Schumacher still speaks to Barbados today!

fighting goliathSome 39 years ago, a message of critical importance was delivered to the people of Barbados by Dr Ernst F. Schumacher, one of the world’s greatest ever economists.

The occasion was the inaugural Sir Winston Scott Memorial Lecture, staged by the Central Bank of Barbados on November 29, 1976. And at the time, the German-born Dr E. F. Schumacher –– author of the ground-breaking economic work entitled Small Is Beautiful –– was perhaps the world’s most highly acclaimed living economist.

Dr Schumacher chose as his topic Independence And Economic Development, and proceeded to offer up to Barbadians an extremely wise and profound prescription for the future economic development of our nation.

Dr Schumacher began by explaining to us that as a small island nation we possessed an economic asset of inestimable value: namely, a distinctive quality or personality of our own –– our Barbadian or Bajan national culture!

Indeed, he explained that when a people or nation had the good fortune to possess a distinctive and unique culture, it meant that they had within their grasp an “inner wealth” that had the potential to imbue them with the characteristics of “self-confidence” and “self-thinking”, and with the basis for economic “self-reliance”.

Having directed our gaze towards the goal of “self-reliance”, Dr Schumacher then proceeded to urge us to reject the orthodox approach to economic development. He explained that the conventional approach to economic development, with its built-in notion that “economics is about the production and consumption of goods and services”, inevitably gives primacy to the wealthy elites who command the so-called factors of production –– land, capital, managerial skill and labour –– and consigns ordinary people to the role of being mere appendages, whose only function is to serve the system and the great commanders of the factors of production.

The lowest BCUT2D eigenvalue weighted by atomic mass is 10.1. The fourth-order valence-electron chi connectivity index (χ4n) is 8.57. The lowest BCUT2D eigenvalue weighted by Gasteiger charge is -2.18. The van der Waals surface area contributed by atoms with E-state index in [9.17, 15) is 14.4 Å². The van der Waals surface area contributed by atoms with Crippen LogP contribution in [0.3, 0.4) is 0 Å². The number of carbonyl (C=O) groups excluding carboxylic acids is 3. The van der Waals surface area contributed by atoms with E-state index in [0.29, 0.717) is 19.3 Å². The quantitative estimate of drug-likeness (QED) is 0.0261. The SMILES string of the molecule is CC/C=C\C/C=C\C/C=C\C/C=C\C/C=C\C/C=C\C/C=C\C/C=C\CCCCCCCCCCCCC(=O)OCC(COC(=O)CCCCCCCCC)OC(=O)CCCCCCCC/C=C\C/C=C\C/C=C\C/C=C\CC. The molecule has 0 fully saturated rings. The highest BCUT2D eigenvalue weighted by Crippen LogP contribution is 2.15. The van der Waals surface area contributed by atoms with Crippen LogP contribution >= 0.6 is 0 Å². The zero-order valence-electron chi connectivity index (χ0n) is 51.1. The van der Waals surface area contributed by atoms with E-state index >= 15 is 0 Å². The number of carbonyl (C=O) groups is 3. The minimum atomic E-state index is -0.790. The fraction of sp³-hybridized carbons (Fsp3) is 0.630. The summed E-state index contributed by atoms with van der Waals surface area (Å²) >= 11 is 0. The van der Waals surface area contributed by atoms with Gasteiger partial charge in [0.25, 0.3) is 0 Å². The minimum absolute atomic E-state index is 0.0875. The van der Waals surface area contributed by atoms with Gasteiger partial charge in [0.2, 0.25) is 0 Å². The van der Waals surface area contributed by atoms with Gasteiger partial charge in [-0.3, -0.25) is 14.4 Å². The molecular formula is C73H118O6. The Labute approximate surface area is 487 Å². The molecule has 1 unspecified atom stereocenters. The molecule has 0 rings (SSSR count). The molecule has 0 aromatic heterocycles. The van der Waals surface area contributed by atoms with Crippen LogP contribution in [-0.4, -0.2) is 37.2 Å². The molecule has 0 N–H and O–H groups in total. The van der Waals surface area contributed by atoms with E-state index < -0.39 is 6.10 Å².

Rather than our accepting orthodox or conventional economics, Dr Schumacher urged us to embrace a different kind of economics –– one that does not take “goods” or “money” as its starting point, but that instead begins with and is built upon “people”.

The great economist admonished us: “. . . Let’s start with people . . . . So, no matter how poor we are, we have something to start with: ourselves, the people, our own ingenuity and labour power, and, of course, our needs . . . .

“And when the point of departure of economic policy is not production and consumption of goods and services or money, but us, ourselves –– people –– then everything changes and the primary concern of development policy becomes the development of the capabilities of the people.”

What Dr Schumacher was urging upon us was a society in which people who have manifold unsatisfied needs –– who, in other words, are poor and not affluent –– will organize themselves for production: a society in which the people will be predisposed to get busy and produce for themselves, rather than depending on some “foreign investor” to come from “over in away” to set up an enterprise that will employ them.

Dr Schumacher therefore issued a call for a national leadership that would guide the people to the fullest possible development of their own capabilities, as opposed to a national leadership that would permit the people to be used as a means of production just as and when it suits the purpose of the wealthy local or foreign “commanders” of the factors